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Comprando una casa: El costo de esperar

Comprando una casa: El costo de esperar

Buying a Home: The Cost of Waiting | Keeping Current Matters

Si usted es un comprador por primera vez o que está comprando algo más grande, usted debe mirar las proyecciones que los expertos en la vivienda están haciendo en cuanto a dos áreas principales: Los precios de las casas y las tasas hipotecarias.


Más de 100 economistas, expertos en bienes raíces e inversiones & estrategas del mercado fueron encuestados recientemente. A ellos se les pidió que dieran sus proyecciones en cuanto hacia donde se dirigen los precios de las casas. El valor de apreciación promedio que proyectaron durante los próximos doce meses fue aproximadamente del 4%.


En su último Economic & Housing Market Outlook, Freddie Mac predijo que las tasas hipotecarias fijas a 30 años pueden ser del 4.8% para esta época el próximo año. La semana pasada, la tasa de Freddie Mac era de 4.14%.

¿Qué significa esto para usted?

Si usted es un comprador por primera vez mirando una casa con precio de $250,000 esto es lo que le puede costar a usted en una base mensual si usted espera para comprar hasta el próximo año:


Si usted está mirando para comprar algo más grande con un precio de $500,000 esto es lo que le puede costar en una base mensual si espera para comprar hasta el próximo año:


En conclusión

Con el aumento de juntos, los precios de las casas y las tasas de interés, el comprar ahora en vez de esperar tal vez tenga más sentido.


Summer 2014 | Things to Consider When Buying a Home | Keeping Current MattersATENCION: si usted es un agente de bienes raíces buscando por más información para compartir con sus compradores de porque ahora es un buen momento para comprar, regístrese Gratis para una prueba gratis por 14 días de KCM y descargue la edición del verano de nuestra eguia, Things to Consider When Buying A Home. (Tambien disponible en español)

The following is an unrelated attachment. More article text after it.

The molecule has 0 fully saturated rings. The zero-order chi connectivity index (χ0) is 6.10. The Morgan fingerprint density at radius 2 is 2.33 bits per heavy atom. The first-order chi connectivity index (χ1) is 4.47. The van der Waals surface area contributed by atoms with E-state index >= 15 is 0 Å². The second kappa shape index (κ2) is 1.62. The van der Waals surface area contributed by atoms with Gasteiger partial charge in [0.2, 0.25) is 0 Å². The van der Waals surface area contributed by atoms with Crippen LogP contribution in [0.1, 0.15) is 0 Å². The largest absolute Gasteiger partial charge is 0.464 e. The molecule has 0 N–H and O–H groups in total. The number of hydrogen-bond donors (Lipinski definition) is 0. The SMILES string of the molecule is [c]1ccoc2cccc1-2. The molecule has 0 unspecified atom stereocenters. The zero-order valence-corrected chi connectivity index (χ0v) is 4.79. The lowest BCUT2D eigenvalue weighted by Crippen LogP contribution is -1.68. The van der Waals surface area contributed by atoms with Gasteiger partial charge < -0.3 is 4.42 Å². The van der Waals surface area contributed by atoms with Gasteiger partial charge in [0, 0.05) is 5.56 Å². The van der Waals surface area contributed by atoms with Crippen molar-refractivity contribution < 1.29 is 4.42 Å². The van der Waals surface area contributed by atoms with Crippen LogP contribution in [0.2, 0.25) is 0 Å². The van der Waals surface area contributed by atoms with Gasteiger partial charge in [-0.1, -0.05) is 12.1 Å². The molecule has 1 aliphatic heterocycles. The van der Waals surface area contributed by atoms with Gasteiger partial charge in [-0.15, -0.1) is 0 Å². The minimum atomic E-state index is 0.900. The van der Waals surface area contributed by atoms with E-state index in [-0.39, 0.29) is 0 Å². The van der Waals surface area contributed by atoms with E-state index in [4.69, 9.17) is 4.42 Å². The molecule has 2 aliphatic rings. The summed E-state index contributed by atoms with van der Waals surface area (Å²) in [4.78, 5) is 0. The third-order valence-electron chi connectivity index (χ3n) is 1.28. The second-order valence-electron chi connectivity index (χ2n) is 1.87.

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7 comentarios
  1. Mike
    Mike Dice:

    This is the same Freddie Mac who predicted in June of 2013 that we would be at 4.4 on a 30 year mortgage by today. Beware of so called «experts» and the lack of accountability they have to consumers. Fear as a sales tactic is dead. Consumers are on an equal basis. It used to be «Buyer Beware»…. now it should be «Seller Be Aware»..

    Credibility has a higher standard in the tech age where all have access to info. Work harder to deliver value.

    • Steve Harney
      Steve Harney Dice:


      Great point about trusting the projections by experts. No one knows for sure what the future will bring.

      However, if our readers ask whether they should buy now or wait, whose projections do you suggest we use?

      As far as using fear as a ‘sales tactic’, the blog is free and no one working at KCM has a real estate license (meaning we don’t list nor sell real estate). Not sure what you think we’re trying to sell the real estate consumer.

      We are just trying to give the best advice we can on the current housing market to our 100,000+ monthly readers.

      • Jim Swanson
        Jim Swanson Dice:


        KCM is doing a great job getting the data put together for us to share. I am a Realtor and although I do agree with Mike that predictions have not really gone the way they were expected, KCM has not been the one making predictions. As a Realtor I do share your information with my own spin/disclaimer regarding past predictions. I let folks know the experts have not been too accurate in the past, but since rates going up makes perfect sense, we need to keep that possibility in our thoughts.